“Yes, ma’am! My husband started Show Off Automobile Spa  1 year ago, I am so happy for him. Finding balance and raising a family is not as bad as one would think. We are a team, but we make Sunday family day. we try not to do anything business related and focus on family. With us both working full time and full-time businesses we both spend individual time with the girls so much so they don’t realize the other parent is working and then on Sunday since we are all together it is like a bonus lol. We also have long bedtime rituals with the girls so they are getting all the love. Being married with kids and businesses is a challenge too. We have vowed to have a date night without kids at least once a month. We make this a priority. We are still tweaking the balance but for now, it is working.”


“Don’t lose sight of your dream because you are looking at what others in the same field have accomplished.”


You mentioned on your website that your company is named after your two daughters. You hope to leave the business to them one day. What can you envision Stugie’s Cookies to be 20 years from now? Do you ever think about franchising or do you like the local mom and pop appeal?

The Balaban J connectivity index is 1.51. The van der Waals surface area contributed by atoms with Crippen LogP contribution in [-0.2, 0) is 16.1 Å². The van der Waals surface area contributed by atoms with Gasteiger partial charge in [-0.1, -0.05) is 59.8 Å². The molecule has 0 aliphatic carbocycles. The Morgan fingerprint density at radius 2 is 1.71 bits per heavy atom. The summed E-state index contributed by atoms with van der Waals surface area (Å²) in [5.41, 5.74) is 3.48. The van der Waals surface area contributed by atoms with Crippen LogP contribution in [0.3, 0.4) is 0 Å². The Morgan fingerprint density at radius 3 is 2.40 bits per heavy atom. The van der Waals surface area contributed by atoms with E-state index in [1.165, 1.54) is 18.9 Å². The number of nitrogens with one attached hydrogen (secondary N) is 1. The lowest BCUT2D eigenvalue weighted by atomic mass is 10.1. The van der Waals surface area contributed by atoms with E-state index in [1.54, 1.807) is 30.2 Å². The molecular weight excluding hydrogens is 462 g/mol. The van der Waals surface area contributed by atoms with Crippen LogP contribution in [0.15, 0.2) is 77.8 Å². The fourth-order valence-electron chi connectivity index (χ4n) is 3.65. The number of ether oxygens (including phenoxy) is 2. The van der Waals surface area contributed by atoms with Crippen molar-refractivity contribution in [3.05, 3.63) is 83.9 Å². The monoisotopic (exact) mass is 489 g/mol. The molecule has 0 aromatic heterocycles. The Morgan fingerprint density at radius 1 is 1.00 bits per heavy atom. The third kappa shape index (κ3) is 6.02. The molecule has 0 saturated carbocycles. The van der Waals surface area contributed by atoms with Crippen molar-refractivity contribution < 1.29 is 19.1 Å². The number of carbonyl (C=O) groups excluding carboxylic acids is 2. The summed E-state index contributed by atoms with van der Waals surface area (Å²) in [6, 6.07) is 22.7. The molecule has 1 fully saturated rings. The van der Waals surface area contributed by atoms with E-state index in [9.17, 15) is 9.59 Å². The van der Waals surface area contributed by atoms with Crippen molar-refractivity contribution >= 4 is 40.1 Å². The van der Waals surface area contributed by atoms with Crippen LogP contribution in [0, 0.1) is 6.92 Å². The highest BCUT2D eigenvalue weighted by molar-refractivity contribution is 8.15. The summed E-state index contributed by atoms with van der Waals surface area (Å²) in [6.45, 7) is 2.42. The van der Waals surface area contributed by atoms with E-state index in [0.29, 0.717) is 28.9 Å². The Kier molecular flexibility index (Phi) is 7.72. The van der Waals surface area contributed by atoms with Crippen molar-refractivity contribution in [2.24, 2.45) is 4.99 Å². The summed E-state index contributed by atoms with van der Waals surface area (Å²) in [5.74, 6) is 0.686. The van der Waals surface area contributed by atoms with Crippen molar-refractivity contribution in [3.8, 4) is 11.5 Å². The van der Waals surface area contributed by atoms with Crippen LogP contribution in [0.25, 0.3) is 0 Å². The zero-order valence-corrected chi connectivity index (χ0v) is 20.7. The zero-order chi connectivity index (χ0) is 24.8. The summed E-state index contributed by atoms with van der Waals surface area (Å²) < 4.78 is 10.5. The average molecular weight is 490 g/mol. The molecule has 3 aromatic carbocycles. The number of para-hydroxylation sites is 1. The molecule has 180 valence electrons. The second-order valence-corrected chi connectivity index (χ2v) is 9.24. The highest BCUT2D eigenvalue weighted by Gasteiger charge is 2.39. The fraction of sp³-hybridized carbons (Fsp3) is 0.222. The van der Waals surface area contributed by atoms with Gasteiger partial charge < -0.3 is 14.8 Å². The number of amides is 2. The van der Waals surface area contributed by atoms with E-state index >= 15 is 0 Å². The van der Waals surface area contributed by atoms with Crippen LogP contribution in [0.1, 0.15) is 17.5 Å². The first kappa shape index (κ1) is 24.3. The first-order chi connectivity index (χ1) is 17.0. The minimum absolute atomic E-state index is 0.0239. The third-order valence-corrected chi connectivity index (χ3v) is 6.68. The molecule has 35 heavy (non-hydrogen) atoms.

“Oh wow, 20 years from now. I love the fact that my business is local because it has that hometown feel; however, I have a few ideas that will be added to my business that we will be able to franchise.”

– And advice for those looking to start a small business in the food industry?

“I would say to anyone starting a food business or a business in general, Stay the course. Don’t lose sight of your dream because you are looking at what others in the same field have accomplished. If you “stay the course” you will not have to worry about others because you are so focused and driven on your goals.”

-What are you most excited for in 2019?

“In 2019 by business will be 3 years old. I have new cookie selections debuting and new adventures within my business, so you definitely have to stay tuned!”


Keep up with Jessica by liking Ms. Stugie’s Cookie Shoppe on Facebook, following on Instagram, and tweeting along on Twitter.

Check out her cookies and keep up with the Shoppe at